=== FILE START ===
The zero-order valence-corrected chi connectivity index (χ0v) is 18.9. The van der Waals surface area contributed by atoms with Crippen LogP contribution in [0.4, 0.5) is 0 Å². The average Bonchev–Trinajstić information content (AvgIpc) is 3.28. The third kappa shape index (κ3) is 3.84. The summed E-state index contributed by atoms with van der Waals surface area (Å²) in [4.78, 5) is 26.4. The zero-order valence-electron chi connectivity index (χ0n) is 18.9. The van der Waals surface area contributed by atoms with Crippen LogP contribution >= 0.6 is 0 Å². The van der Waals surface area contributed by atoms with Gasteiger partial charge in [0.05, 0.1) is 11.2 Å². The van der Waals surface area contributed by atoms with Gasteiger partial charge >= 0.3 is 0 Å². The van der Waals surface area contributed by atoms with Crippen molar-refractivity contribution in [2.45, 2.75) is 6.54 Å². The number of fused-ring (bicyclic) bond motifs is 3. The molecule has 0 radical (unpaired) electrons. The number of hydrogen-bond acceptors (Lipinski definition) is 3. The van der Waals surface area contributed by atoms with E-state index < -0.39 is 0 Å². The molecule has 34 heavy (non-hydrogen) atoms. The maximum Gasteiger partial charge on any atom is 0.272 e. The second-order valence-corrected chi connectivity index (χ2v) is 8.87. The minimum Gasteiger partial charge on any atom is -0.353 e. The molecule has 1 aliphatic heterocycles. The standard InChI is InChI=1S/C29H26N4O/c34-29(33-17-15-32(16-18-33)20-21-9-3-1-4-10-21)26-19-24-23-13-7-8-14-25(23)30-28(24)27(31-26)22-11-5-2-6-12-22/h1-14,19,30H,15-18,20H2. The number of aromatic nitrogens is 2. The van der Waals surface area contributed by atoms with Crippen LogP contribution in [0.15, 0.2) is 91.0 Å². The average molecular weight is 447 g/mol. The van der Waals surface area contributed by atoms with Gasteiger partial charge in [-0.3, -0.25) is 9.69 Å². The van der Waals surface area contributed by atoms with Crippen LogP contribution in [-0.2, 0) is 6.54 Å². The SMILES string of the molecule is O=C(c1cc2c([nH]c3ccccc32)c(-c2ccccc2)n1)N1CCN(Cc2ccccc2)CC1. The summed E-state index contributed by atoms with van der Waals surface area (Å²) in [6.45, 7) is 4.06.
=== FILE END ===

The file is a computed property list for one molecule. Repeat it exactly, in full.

The zero-order valence-corrected chi connectivity index (χ0v) is 18.9. The van der Waals surface area contributed by atoms with Crippen LogP contribution in [0.4, 0.5) is 0 Å². The average Bonchev–Trinajstić information content (AvgIpc) is 3.28. The third kappa shape index (κ3) is 3.84. The summed E-state index contributed by atoms with van der Waals surface area (Å²) in [4.78, 5) is 26.4. The zero-order valence-electron chi connectivity index (χ0n) is 18.9. The van der Waals surface area contributed by atoms with Crippen LogP contribution >= 0.6 is 0 Å². The van der Waals surface area contributed by atoms with Gasteiger partial charge in [0.05, 0.1) is 11.2 Å². The van der Waals surface area contributed by atoms with Gasteiger partial charge >= 0.3 is 0 Å². The van der Waals surface area contributed by atoms with Crippen molar-refractivity contribution in [2.45, 2.75) is 6.54 Å². The number of fused-ring (bicyclic) bond motifs is 3. The molecule has 0 radical (unpaired) electrons. The number of hydrogen-bond acceptors (Lipinski definition) is 3. The van der Waals surface area contributed by atoms with E-state index < -0.39 is 0 Å². The molecule has 34 heavy (non-hydrogen) atoms. The maximum Gasteiger partial charge on any atom is 0.272 e. The second-order valence-corrected chi connectivity index (χ2v) is 8.87. The minimum Gasteiger partial charge on any atom is -0.353 e. The molecule has 1 aliphatic heterocycles. The standard InChI is InChI=1S/C29H26N4O/c34-29(33-17-15-32(16-18-33)20-21-9-3-1-4-10-21)26-19-24-23-13-7-8-14-25(23)30-28(24)27(31-26)22-11-5-2-6-12-22/h1-14,19,30H,15-18,20H2. The number of aromatic nitrogens is 2. The van der Waals surface area contributed by atoms with Crippen LogP contribution in [0.15, 0.2) is 91.0 Å². The average molecular weight is 447 g/mol. The van der Waals surface area contributed by atoms with Gasteiger partial charge in [-0.3, -0.25) is 9.69 Å². The van der Waals surface area contributed by atoms with Crippen LogP contribution in [-0.2, 0) is 6.54 Å². The SMILES string of the molecule is O=C(c1cc2c([nH]c3ccccc32)c(-c2ccccc2)n1)N1CCN(Cc2ccccc2)CC1. The summed E-state index contributed by atoms with van der Waals surface area (Å²) in [6.45, 7) is 4.06.